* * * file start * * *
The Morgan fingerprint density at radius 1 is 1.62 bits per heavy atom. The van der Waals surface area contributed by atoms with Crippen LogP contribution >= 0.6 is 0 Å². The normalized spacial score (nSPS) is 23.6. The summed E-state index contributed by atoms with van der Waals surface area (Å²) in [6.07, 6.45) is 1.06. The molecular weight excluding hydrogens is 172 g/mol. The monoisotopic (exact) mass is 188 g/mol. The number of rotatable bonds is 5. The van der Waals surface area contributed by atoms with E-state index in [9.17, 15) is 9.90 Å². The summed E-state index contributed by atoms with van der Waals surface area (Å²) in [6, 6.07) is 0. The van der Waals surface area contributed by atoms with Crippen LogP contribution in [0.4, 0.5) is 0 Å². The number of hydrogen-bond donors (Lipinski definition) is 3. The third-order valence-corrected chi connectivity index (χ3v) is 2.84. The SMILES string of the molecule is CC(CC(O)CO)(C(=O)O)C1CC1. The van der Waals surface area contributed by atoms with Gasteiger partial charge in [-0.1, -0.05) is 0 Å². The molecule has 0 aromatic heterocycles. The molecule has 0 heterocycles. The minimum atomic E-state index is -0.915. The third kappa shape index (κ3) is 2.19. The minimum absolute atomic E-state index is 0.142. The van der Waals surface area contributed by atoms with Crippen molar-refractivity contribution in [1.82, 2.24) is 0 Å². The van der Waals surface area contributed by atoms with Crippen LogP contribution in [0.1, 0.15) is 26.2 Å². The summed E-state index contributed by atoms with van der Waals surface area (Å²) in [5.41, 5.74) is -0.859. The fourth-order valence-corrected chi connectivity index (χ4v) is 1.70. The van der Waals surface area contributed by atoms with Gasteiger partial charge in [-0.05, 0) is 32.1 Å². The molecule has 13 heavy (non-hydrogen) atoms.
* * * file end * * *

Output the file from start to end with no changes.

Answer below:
The Morgan fingerprint density at radius 1 is 1.62 bits per heavy atom. The van der Waals surface area contributed by atoms with Crippen LogP contribution >= 0.6 is 0 Å². The normalized spacial score (nSPS) is 23.6. The summed E-state index contributed by atoms with van der Waals surface area (Å²) in [6.07, 6.45) is 1.06. The molecular weight excluding hydrogens is 172 g/mol. The monoisotopic (exact) mass is 188 g/mol. The number of rotatable bonds is 5. The van der Waals surface area contributed by atoms with E-state index in [9.17, 15) is 9.90 Å². The summed E-state index contributed by atoms with van der Waals surface area (Å²) in [6, 6.07) is 0. The van der Waals surface area contributed by atoms with Crippen LogP contribution in [0.4, 0.5) is 0 Å². The number of hydrogen-bond donors (Lipinski definition) is 3. The third-order valence-corrected chi connectivity index (χ3v) is 2.84. The SMILES string of the molecule is CC(CC(O)CO)(C(=O)O)C1CC1. The van der Waals surface area contributed by atoms with Gasteiger partial charge in [-0.1, -0.05) is 0 Å². The molecule has 0 aromatic heterocycles. The molecule has 0 heterocycles. The minimum atomic E-state index is -0.915. The third kappa shape index (κ3) is 2.19. The minimum absolute atomic E-state index is 0.142. The van der Waals surface area contributed by atoms with Crippen molar-refractivity contribution in [1.82, 2.24) is 0 Å². The van der Waals surface area contributed by atoms with Crippen LogP contribution in [0.1, 0.15) is 26.2 Å². The summed E-state index contributed by atoms with van der Waals surface area (Å²) in [5.41, 5.74) is -0.859. The fourth-order valence-corrected chi connectivity index (χ4v) is 1.70. The van der Waals surface area contributed by atoms with Gasteiger partial charge in [-0.05, 0) is 32.1 Å². The molecule has 13 heavy (non-hydrogen) atoms.